Slouching Toward Bethlehem
by Joan Didion
1968 / 256 pages
audio / Diane Keaton / 6h 53m
rating – 7 (?)
I’ve wanted to read this since probably 1968 (when I heard of it) but the book and I were never in the same place at the same time – that’s all I can think. I really wish I had read it at some point in the 1970s, I may have read parts – the first section was very familiar.
The title is from the Wm Butler Yeats poem “The Second Coming,” (1919)
Reading (listening) to this book at the tail end of 2012 must be a different experience altogether from what a reader got in 1968. The book is basically about California – the California and other parts of the far western US (Arizona, Nevada, Hawaii) of the very late 1960s and a bit of what led up to that. Didion lived here for a long time – I’ve lived here for a long time. California has changed – well – like – what else is new? It’s been changing since the Gold Rush.
I barely recognize what Didion is talking about now – I was in Haight in 1967, I wasn’t raped or drugged up against my will (although I did enjoy myself). I must not have got into it as deep as Didion did – I don’t remember seeing any 5-year olds. And I’ve lived in the Southern San Joaquin Valley for about 40 plus years – some parts of what Didion wrote about linger – others are gone now.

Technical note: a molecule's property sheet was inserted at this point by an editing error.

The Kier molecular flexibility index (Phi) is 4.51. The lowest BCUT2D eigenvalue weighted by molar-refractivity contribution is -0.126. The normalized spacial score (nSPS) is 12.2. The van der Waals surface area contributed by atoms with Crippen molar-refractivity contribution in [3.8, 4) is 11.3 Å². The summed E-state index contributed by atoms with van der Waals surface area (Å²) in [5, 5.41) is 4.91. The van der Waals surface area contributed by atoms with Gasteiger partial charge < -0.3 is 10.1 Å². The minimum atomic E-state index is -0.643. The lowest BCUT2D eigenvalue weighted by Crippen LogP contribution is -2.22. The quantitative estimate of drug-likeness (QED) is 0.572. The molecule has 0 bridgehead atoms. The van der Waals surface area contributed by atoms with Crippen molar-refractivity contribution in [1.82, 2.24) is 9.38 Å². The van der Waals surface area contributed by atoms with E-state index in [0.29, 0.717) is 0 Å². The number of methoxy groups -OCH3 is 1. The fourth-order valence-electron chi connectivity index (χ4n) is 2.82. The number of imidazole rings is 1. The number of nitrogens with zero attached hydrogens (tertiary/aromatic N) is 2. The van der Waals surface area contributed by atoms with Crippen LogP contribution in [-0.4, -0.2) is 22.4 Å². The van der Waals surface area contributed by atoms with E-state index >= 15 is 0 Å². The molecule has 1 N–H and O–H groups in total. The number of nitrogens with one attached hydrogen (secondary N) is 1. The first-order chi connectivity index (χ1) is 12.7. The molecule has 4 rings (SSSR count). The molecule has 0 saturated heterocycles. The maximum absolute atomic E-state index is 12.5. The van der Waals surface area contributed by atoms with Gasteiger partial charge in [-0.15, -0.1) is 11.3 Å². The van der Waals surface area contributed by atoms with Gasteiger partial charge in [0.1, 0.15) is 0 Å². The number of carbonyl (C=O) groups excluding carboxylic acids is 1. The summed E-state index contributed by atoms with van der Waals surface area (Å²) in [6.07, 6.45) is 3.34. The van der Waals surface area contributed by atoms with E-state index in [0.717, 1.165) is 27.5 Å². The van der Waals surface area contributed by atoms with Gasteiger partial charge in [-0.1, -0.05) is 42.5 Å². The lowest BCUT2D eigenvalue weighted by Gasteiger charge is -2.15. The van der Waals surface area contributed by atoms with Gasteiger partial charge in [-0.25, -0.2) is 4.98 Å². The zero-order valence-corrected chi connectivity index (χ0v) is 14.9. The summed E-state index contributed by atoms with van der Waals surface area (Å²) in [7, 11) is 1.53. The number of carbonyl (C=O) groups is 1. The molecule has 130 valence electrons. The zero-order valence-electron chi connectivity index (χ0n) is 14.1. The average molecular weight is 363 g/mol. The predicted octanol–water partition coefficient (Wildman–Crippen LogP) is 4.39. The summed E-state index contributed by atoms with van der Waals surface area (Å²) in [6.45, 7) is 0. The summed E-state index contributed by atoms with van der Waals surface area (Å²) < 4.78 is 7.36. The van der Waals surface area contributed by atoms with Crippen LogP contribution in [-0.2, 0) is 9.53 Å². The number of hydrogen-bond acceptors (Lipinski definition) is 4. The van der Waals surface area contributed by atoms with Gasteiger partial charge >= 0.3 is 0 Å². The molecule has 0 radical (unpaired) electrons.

I was in Hawaii a couple times in the 1990s and the war was pretty much confined to the Pearl Harbor area and not many people go there now. The Arizona is NOT in commission although it does fly the flag.
One particularly irritating aspect of listening to the book is that apparently Diane Keaton has never been to the San Joaquin Valley – She mispronounced Tulare, Merced, Delano, Tule (fog) – even San Bernardino (San Berndino?) That probably wouldn’t bother a non-Valley person but it would likely bother Didion.
I’m not big on Didion’s prose – I always feel like she’s putting the sound and feel of the words above conscientious reporting. But these are essays – opinion and memoir pieces – so I guess it’s okay – It was called the “New Journalism” at the time.
Didion quote in The Paris Review:
“It’s hostile in that you’re trying to make somebody see something the way you see it, trying to impose your idea, your picture. It’s hostile to try to wrench around someone else’s mind that way. Quite often you want to tell somebody your dream, your nightmare. Well, nobody wants to hear about someone else’s dream, good or bad; nobody wants to walk around with it. The writer is always tricking the reader into listening to the dream.”
“I’m going to go ahead and read “Where I Was From ” as it’s already on my TBR shelf. I’ve read “The White Album” (1979), The Year of Magical Thinking (2006), and the fiction “A Book of Common Prayer.” ‘ Imo, The Year of Magical Thinking was her best so far – that one felt authentic.
Original NY Times review
Maybe the problem I have is that I live the reality AFTER the center did not hold.